Sunday, 10 October 2010


You may remember I previewed Frozen at Sundance earlier this year - I thought it was an inspired concept with the potential for high drama and terror, but I also thought the trailer looked a little silly, and wondered if first time director Adam Green could do enough with the setting to really wring out all that potential. Well, here are the answers.

The exposition of the film is very weak - standard flat characters who all have a generic role to play - the hot guy, the hot but neurotic girlfriend (blonde) and the steady, loyal best friend - and the reasons for going on this doomed late night ski trip are fairly're shouting at them to get some common sense! You spend an awful lot of this film yelling at them, actually. More on that later.

So they head out on the ski lift, giving pleaded eyes to the attendant that they "won't be long", and then of course the attendant has to go the loo, and another one comes in, and he thinks they've come down... classic oh noes! - and so closes down the lift. At first our heroes just think they've stopped on a temporary hitch, but when the power goes off all across the site an hour or so later - that's when they begin to panic. And when the film finally kicks in.

A few years back I watched a film called Open Water about a couple who are accidentally left behind on a diving trip in shark infested waters. Frozen is very much the abandoned-on-a-blizzardy-mountain version of that film, although this time the enemy is the dropping temperatures, frostbite, ravenous wolves and their own fraught judgement and desperate measures to escape. It's not going to end happily, so the question is: how many of them make it out alive?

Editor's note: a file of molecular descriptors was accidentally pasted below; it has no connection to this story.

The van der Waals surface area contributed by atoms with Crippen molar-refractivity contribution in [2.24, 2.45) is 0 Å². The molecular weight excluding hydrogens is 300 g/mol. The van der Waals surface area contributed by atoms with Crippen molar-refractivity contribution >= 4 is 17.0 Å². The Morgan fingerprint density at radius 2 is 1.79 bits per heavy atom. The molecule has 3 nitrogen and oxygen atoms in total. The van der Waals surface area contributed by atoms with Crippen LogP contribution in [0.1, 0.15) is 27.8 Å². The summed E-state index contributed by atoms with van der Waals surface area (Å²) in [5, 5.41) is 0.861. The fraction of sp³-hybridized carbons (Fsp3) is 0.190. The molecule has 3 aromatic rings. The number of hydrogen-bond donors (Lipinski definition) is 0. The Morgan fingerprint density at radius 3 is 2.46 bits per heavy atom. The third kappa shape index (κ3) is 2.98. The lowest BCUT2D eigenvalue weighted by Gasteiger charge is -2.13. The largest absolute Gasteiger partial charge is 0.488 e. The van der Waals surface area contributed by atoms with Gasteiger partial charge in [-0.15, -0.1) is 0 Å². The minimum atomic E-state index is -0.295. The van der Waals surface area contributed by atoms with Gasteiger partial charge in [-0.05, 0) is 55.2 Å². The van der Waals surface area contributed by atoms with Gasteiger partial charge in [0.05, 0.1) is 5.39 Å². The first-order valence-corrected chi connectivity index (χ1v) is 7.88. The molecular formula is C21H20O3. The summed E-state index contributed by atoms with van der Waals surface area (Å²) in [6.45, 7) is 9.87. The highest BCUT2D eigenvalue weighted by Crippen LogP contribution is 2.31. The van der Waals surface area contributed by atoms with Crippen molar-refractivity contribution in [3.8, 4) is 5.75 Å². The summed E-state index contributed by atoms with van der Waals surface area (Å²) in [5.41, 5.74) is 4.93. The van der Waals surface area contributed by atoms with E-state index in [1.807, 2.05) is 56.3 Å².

Because their situation is so perilous, as a viewer you suffer with them through their emotions (frustration, distress, anger, hope, fear, guilt, defeat) and even though they have done nothing to really make us care about them, suddenly these characters are projections of ourselves - the what would you do? position, where you're shouting out possible things they could do, or yelling at them to stop whatever frantic notion they're deciding upon next. It's extraordinarily involving, and as the film is so relentless and unforgiving, it means that above anything these decisions count. You can fight for life. You can die trying. Or you can just sit there and wait to be rescued, haunted by the thought you are your only saviour in all of this. Is it worth the risk in moving?

If you're not a fan of bits and pieces coming off the body then I suggest you get comfy behind your hands (I did). But Frozen is a very decent film indeed, never succumbing too much to the gore, and relying more on the horror generated from the characters and the fight for survival. It doesn't get bogged down in silly extreme antics, and it never becomes hysterical (though you may question the director's choice of ending). Surely a cult classic in the making, it's a surprise how much this film resonates. A recommended watch.

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